Queer Representation in Cartoons: A Trip Through Time
Posted on March 26, 2022
Recently, The Proud Family was rebooted, and given a fresh, modern makeover on Disney+. One of the characters, Michael, made headlines. In the original Proud Family, Michael had more feminine characteristics, and was occasionally made fun of in the plot of the show for them (although he was never outright identified as gay). In the reboot, the creators leaned into this, and allowed him to openly identify as gay, and gender non-conforming. To me, this is a perfect example of how queer characters have evolved over time, as society grows to be more accepting. I decided to do some research into the history of queer representation in cartoons, and how we got to where we are today.
Michael in The Proud Family: Original vs Reboot (Source: Buzzfeed)
In the days of early film and TV, queerness was taboo in general Western society.
While early filmmakers were constantly pushing the envelope and creating progressive cinema, their efforts were quickly squashed by the introduction of The Hays Code, a censorship guideline that came into effect in the US in 1930. The code prohibited a range of topics considered to be socially harmful to be portrayed in film and television, including ‘sexual devience’, which included queerness. In kids media, queer representation was scarce.
Any representation was normally queer-coded, and not overtly named. Furthermore, many characters fell into the ‘queer villain trope’, where a queer coded character is also sneaky, untrustworthy, or downright evil, feeding into harmful stereotypes. Think Jafar, Captain Hook, Scar, Ursula (who was literally based off of drag queen Divine), or pretty much any Disney villain of the 20th century. While these characters weren’t necessarily good representation, they did become queer icons of their own right, and were celebrated in queer communities. I mean, they were pretty iconic.
Ursula and Divine (Source: Insider)
HIM from Powerpuff Girls (Source: Nerdist)
Other queer characters served as the butt of harmful jokes at the expense of real queer people, reflecting general society at the time. One character that broke this mold was Bugs Bunny, who first appeared on screen in the late 1930s. Bugs Bunny often crossed dressed in his sketches, but was contrastingly portrayed as glamorous, or witty.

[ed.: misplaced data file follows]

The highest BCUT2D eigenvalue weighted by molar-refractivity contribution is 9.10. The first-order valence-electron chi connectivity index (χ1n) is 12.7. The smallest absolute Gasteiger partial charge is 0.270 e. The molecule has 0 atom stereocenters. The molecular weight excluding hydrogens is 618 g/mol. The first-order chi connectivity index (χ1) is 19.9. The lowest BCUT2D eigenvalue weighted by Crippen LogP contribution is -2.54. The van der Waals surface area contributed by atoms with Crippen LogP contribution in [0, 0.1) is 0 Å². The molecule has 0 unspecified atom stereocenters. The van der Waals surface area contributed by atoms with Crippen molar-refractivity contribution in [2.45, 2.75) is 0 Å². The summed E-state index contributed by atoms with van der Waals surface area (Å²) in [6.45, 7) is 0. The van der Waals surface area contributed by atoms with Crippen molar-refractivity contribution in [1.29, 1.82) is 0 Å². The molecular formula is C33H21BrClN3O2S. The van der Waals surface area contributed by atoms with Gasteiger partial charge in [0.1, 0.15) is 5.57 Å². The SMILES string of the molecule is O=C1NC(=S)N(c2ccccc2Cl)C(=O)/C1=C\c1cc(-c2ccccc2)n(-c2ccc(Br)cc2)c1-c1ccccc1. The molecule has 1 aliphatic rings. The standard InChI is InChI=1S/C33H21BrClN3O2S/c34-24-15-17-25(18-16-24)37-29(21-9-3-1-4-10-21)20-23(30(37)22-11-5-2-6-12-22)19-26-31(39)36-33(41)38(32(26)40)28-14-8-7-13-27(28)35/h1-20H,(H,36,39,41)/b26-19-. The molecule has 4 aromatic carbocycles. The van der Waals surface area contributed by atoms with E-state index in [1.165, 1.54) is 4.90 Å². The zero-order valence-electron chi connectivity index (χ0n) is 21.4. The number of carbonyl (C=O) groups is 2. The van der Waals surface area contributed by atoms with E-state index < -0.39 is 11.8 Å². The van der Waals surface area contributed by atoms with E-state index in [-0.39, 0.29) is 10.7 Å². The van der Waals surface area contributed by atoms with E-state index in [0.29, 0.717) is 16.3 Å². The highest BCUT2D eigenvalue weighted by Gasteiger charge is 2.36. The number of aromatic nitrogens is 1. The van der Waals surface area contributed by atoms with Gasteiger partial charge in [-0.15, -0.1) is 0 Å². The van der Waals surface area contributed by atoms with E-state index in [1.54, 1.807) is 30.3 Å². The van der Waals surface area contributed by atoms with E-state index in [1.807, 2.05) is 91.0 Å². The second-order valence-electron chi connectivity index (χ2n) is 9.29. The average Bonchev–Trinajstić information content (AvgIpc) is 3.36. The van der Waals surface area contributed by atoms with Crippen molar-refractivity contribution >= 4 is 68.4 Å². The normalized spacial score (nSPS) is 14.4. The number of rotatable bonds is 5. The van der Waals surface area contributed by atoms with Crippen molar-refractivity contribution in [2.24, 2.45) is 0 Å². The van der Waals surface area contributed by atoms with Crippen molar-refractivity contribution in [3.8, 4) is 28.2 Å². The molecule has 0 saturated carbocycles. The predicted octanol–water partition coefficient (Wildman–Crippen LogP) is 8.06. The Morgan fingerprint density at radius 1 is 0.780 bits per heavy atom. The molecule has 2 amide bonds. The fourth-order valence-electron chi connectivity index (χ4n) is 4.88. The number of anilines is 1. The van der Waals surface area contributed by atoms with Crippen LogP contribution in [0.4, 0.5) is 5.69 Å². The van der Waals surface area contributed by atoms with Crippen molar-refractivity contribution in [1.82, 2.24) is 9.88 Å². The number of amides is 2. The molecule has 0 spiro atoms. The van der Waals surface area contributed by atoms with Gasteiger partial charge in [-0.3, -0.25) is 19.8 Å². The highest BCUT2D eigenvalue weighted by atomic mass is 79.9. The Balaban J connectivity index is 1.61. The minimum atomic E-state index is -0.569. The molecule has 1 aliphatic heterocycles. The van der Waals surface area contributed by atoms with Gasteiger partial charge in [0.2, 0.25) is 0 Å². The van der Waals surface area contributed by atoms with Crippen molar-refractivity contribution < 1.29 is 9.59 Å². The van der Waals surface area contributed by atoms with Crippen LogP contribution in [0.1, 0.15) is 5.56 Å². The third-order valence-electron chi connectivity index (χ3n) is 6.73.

Bugs Bunny (Source: Reddit)
In 1968, the Hayes Code was abolished, but harmful stereotypes of queer people continued. Queer characters were gently introduced in kids’ cartoons throughout the 80s, 90s, and 2000s, and were often met with a boatload of backlash from conservatives. Shows such as SuperTed, Gargoyles, Arthur and Dexter’s Laboratory featured queer characters (though rarely main characters) on their shows.
In 2013, Steven Universe aired, and quickly became the cartoon show to feature the most queer characters of all time – over 39 characters to date (Insider)! And let’s not forget representation behind the scenes: Steven Universe had a nonbinary, bisexual showrunner, Rebecca Sugar.
Steven Universe (Source: NPR)
As acceptance grew, representation grew. According to Insider, there was a “222% increase from 2017 to 2019 in the number of LGBTQ characters confirmed in new series or by showrunners of series that had ended.” Huge strides have been made: you can now find queer characters on pretty much all of the major networks.
Of course, there is still work to be done. Queer characters are still rarely the lead character in a show. Trans and non-binary characters are still vastly under-represented. White queer characters outnumber BIPOC representation. Queer disabled characters are also rarely seen onscreen. Representation in kids’ media matters: when we see ourselves on screen, we feel more confident in our identities. We’ve made progress in the last decade, but I can’t wait to see what progress will be made in the future.